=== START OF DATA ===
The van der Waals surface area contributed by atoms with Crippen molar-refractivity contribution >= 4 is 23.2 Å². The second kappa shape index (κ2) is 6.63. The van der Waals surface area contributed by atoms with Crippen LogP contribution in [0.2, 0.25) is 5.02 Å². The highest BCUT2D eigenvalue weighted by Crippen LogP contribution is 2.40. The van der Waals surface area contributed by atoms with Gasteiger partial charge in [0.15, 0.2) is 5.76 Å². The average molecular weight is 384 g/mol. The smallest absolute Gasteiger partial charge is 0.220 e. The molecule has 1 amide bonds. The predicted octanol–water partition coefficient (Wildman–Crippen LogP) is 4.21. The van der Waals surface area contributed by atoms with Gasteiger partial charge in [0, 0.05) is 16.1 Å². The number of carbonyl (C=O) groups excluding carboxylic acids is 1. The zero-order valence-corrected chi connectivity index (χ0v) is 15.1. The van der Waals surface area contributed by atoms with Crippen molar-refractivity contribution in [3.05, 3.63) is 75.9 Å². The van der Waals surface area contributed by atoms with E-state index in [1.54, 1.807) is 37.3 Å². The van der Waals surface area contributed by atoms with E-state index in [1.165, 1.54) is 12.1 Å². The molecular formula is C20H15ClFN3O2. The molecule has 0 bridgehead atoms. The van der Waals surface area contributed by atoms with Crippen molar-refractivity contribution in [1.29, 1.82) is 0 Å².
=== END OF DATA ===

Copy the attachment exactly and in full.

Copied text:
The van der Waals surface area contributed by atoms with Crippen molar-refractivity contribution >= 4 is 23.2 Å². The second kappa shape index (κ2) is 6.63. The van der Waals surface area contributed by atoms with Crippen LogP contribution in [0.2, 0.25) is 5.02 Å². The highest BCUT2D eigenvalue weighted by Crippen LogP contribution is 2.40. The van der Waals surface area contributed by atoms with Gasteiger partial charge in [0.15, 0.2) is 5.76 Å². The average molecular weight is 384 g/mol. The smallest absolute Gasteiger partial charge is 0.220 e. The molecule has 1 amide bonds. The predicted octanol–water partition coefficient (Wildman–Crippen LogP) is 4.21. The van der Waals surface area contributed by atoms with Gasteiger partial charge in [0, 0.05) is 16.1 Å². The number of carbonyl (C=O) groups excluding carboxylic acids is 1. The zero-order valence-corrected chi connectivity index (χ0v) is 15.1. The van der Waals surface area contributed by atoms with Crippen molar-refractivity contribution in [3.05, 3.63) is 75.9 Å². The van der Waals surface area contributed by atoms with E-state index in [1.54, 1.807) is 37.3 Å². The van der Waals surface area contributed by atoms with E-state index in [1.165, 1.54) is 12.1 Å². The molecular formula is C20H15ClFN3O2. The molecule has 0 bridgehead atoms. The van der Waals surface area contributed by atoms with Crippen molar-refractivity contribution in [1.29, 1.82) is 0 Å².